Now caveats about toboggan travel. First and foremost is terrain. This must be fairly level. You can pull a toboggan up a hill and there are ways to lower it down again but you want to minimize the number of times you have to do this. Obviously, the toboggan is not for alpine climbing. However, from what I’ve read there was a conscious effort to avoid hills and mountains when building the NPT. This says to me that it may be level enough for toboggan travel. I would research this more and also consider alternative routes In places where the trail ascends steep hills, say a route around the mountain rather than up it.
A bigger problem on the NPT that I see is water bodies. When lakes and streams are frozen, as they usually are in Inuit country and used to be in the Adirondacks before the days of global warming, crossing water presented no problem. But today, this is a changing as more and more of our waterways stay open during winter. One solution may be to reroute to a narrower, or frozen over section of the water. You must be able to read ice with toboggan travel especially river ice. Probing with an ice chisel for thickness and safety helps. Another, especially for the 90 foot Stony Creek crossing, is to get thick neoprene boots that will enable one to walk through the steam. Then modularize your toboggan packing, i.e. pack gear in multiple backpacks or waterproof dry bags. When you reach the river unpack the sled and shoulder each bag carrying it across the river. When everything is on the other side, including sled, repack. Carrying heavy neoprene boots or pack bags is not a problem when one is traveling with a toboggan. One hope I harbor is that more people will adopt the “hot tent” camping technique and the DEC will respond by building wider bridges to accommodate toboggan use. But until then we must adopt our methods of travel.
So, there you have it: my proposal for easy winter travel, not only on the NPT, but throughout the Adirondacks. Inuit snowshoes, snow walker suit, hot tent and toboggan.
Besides the NPT, many Adirondack trails can be navigated using the “hot tent” method. Santanoni Road immediately comes to mind. There’s also the Boreas Ponds. Even if Gulf Stream Road remains closed this winter a six mile trek with a toboggan from the parking lot at the Blue Ridge Parkway is not a big deal. A one mile trek from The LaBier upper lot is even easier. One could even tie a lost pond boat on top of the toboggan for paddling. Powley-Piseco road in the Southern region is also an excellent choice. The possibilities are endless and I hope this writing inspires more adventurers to try this method of winter camping.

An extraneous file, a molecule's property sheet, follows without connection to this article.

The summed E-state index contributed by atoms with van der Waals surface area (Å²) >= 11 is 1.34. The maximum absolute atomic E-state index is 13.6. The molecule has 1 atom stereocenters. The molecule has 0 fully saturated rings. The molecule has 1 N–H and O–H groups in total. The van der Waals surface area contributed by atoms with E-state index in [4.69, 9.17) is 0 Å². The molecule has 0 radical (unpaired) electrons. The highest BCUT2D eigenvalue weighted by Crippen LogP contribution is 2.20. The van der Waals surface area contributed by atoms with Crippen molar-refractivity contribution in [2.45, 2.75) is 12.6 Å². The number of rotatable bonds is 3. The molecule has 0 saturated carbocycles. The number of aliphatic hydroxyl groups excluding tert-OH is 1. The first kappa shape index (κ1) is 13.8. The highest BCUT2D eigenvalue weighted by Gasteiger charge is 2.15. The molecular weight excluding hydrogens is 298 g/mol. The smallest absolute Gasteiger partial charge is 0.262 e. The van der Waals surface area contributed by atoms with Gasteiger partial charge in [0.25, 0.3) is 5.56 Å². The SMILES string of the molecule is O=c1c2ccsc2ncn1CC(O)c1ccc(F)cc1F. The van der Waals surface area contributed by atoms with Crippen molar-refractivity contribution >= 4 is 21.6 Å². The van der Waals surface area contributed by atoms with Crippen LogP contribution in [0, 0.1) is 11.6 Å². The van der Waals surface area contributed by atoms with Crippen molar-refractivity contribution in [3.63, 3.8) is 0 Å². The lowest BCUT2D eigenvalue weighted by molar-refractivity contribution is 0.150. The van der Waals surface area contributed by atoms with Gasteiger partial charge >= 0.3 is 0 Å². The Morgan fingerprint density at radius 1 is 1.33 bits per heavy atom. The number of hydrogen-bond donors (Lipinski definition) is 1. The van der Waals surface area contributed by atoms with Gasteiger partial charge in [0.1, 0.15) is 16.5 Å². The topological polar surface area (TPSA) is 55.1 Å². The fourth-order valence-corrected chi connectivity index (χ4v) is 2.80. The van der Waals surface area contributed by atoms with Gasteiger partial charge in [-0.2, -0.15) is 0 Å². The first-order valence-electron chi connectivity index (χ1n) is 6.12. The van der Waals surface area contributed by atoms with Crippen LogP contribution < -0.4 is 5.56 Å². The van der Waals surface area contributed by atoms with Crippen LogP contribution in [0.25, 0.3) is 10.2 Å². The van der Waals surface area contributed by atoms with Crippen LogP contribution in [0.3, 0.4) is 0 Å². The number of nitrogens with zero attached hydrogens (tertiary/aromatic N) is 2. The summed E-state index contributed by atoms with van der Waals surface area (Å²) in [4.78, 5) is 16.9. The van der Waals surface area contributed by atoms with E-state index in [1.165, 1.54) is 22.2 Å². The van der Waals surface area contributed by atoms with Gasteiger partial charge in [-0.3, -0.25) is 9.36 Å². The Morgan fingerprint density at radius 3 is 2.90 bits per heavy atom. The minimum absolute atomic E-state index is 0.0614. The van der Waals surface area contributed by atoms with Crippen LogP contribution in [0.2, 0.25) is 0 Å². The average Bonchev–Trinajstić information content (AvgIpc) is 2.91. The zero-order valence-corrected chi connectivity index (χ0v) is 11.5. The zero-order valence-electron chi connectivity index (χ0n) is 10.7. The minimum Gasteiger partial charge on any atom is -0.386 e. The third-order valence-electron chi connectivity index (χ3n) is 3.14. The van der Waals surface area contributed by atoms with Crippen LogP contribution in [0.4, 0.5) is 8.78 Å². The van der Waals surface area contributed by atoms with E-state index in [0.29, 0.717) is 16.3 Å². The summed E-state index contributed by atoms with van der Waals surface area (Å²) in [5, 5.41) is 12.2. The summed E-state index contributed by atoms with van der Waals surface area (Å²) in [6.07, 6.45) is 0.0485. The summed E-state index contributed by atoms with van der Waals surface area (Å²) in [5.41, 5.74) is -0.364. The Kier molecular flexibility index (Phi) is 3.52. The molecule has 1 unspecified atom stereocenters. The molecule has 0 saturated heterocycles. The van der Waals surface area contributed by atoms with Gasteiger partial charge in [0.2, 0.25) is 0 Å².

Some final words. The term “hot tent” was coined by folks out west and in Canada. I believe the proper term should be the “Conover Method” in honor of the couple who brought this means of travel to modern campers The Conovers have been leading toboggan expeditions across Canada and Maine for years. Why not give credit where it’s due.
On another note we need to rethink the “glories” of endless walking in the wilderness. Tom Brown, Jr. America’s greatest outdoorsman, environmentalist, and nature writer says that walking with a set destination as a goal often means missing everything along the way. Wilderness trips should be defined by what you see and not by how far you travel. As Brown notes when in the woods slow down, better yet sit down and just take it in. I understand that when camping with a nylon tent and sleeping bag you want to get the experience over as fast as possible, but the Conover method gives you the luxury of staying put and taking in an exceptionally beautiful location. No need to rush!
Best wishes and see you in the wilderness!
I like it when a comment is longer than the original article!
Jim Frankenfield says
Enjoyed the article. I attempted this trail in winter in 1984 as a solo trip, after much planning and preparation. I made it from Lake Placid to Long Lake but it was warm the entire time and the snowpack was slush from top to bottom. By Long Lake the stream crossings were becoming more challenging. I bailed out at Long lake due to these conditions.
I managed to meticulously keep everything dry except the leather ski boots. One of my biggest fears was waking up to -40 temps and having boots frozen solid.
I had done quite a bit of winter camping and was prepared for the regions possible cold temperatures but the warm soggy conditions were a challenge.
The numbers of winter hikers next to the map are surely far too low, although I do doubt a lot of people have done it. I am not counted in those numbers. I got a lot of advice from a guy who had done the entire trail, and at least attempted it twice in winter. I don’t know if both efforts were successful but one was.